Millions of dollars will be pumped into the local economy from this week’s annual Keystone State Games Festival of Sports, said Luzerne County Convention and Visitors Bureau Executive Director Janet Hall.
Modeled after Olympic games, the festival is the state’s largest annual multi-sport competition for amateur athletes, its website says. The annual economic impact was cited at more than $10 million in York County, which previously hosted the event, Hall said.
“It’s big,” Hall said. “Thousands of athletes will participate in the games. With their families included, that’s a lot of people coming.”
Hotels and other lodging establishments are among the beneficiaries. Hall said her office has been “scrambling” to help secure hotel rooms, in part because other events also are scheduled around the same time, including the Strive Triathlon on July 29 at Beech Mountain Lakes in Butler Township and the Gander Outdoors 400 at Pocono Raceway in Long Pond July 27 to 29.
Many area hotels are now packed the last weekend of July, she said.
Keystone competitors and supporters also will visit area restaurants and stores, she said.
“It even trickles down to the gas stations,” she said.
Hall praised area hotels for refusing to jack up rates for Keystone participants due to the high demand.
While the Keystone is locked in here for 2018 and 2019, event participants will provide feedback that helps determines if it relocates after that, she said.
“Our hotels have been great. They are acting as partners hoping to keep the event here for years to come,” Hall said.
The county visitor’s bureau has asked area businesses to post signs welcoming Keystone athletes to the area. Hall’s staffers also are placing brochures of local attractions at area hotels and Keystone events to encourage them to linger or return, she said.
“We want them to have a positive experience,” Hall said.
Ross Kornfeld, an owner of The Woodlands Inn, said his hotel and entertainment complex on Route 315 in Plains Township provided complimentary conference room access and discounted room rates to Keystone staffers staying there.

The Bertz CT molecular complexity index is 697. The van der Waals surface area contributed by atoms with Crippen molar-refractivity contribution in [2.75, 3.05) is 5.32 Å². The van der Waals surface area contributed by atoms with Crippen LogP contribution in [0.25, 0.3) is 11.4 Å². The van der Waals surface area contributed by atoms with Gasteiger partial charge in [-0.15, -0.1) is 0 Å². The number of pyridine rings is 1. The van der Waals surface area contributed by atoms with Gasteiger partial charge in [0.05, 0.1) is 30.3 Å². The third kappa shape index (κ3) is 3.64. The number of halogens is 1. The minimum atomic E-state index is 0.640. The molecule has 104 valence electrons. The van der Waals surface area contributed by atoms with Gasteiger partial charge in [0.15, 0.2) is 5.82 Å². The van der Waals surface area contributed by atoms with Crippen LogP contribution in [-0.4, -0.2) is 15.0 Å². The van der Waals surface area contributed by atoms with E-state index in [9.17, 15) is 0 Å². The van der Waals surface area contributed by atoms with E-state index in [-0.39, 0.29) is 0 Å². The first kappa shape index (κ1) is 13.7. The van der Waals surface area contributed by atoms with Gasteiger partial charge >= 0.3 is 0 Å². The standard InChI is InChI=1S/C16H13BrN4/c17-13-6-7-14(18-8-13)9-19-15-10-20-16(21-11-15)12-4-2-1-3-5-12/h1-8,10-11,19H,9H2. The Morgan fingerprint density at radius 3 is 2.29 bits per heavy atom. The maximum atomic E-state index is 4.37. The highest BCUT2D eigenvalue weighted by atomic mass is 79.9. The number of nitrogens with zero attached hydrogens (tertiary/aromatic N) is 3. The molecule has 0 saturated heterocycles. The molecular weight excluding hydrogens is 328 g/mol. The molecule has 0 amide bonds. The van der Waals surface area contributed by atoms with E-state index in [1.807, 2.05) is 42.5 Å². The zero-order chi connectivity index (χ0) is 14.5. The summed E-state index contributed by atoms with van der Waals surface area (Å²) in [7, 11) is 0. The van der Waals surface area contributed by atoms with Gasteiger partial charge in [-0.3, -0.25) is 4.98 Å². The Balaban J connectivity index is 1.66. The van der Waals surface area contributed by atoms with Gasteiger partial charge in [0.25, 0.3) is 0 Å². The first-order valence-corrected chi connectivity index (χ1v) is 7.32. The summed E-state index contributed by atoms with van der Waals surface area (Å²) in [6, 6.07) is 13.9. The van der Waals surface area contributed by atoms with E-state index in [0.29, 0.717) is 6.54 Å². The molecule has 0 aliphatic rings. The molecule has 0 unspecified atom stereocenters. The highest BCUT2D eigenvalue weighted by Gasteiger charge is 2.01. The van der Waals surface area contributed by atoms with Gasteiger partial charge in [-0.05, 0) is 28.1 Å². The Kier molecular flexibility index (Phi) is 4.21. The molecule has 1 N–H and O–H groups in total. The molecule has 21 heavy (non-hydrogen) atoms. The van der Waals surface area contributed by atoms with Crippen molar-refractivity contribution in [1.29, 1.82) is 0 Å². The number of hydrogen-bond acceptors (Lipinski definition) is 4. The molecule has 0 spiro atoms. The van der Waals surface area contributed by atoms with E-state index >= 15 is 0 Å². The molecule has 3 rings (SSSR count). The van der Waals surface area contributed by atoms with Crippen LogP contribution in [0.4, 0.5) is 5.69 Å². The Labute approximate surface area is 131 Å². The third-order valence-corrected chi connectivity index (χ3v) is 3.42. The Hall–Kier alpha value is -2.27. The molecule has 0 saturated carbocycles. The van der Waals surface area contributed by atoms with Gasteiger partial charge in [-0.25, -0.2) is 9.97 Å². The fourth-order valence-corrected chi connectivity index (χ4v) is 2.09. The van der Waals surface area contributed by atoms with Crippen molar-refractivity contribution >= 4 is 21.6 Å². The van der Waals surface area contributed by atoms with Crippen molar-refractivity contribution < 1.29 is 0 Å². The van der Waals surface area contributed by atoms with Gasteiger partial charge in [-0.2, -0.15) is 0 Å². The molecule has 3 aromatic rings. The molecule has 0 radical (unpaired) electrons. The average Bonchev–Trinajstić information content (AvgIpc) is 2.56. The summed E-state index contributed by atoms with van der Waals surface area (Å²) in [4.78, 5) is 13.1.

“We wanted to be the host hotel and welcome them to our area. We want them to come back,” Kornfeld said.
His establishment will post a message on its sign greeting the visitors.
“Any kind of special events that come to Wilkes-Barre are great for everybody in the area,” Kornfeld said. “It’s a no-brainer.”
The Keystone games are the latest in a steady stream of athletic competitions held in the area, said Patricia Kobela, overseer of regional sales and business development for Chartwell Hotels, which operates the Holiday Inn Express on Route 315, also in Plains Township.
Tournaments at several area venues attract visitors throughout the year, including the Wyoming Valley Sports Dome in Plains Township, the county-owned Forty Fort Recreation Complex maintained and managed by Whitewater Challengers and amenities operated by King’s College, Wilkes University and Misericordia University, Kobela said.
“The whole sports component in this area is very, very big,” Kobela said. “From youth to collegiate to adults, there is always something going on.”
Since their inception in the early 1980s, the Keystone summer games have been held in this area twice — 1987 through 1989 and 2002 through 2004, according to past published reports. Most recently, the games were held in the York area.
Other counties across the state competed for the hosting opportunity because of the economic benefits, Hall has said. Her agency’s pitch to attract the event promoted the county’s lodging options, proximity to major highways and availability of flights at the Wilkes-Barre/Scranton International Airport.
Reach Jennifer Learn-Andes at 570-991-6388 or on Twitter @TLJenLearnAndes.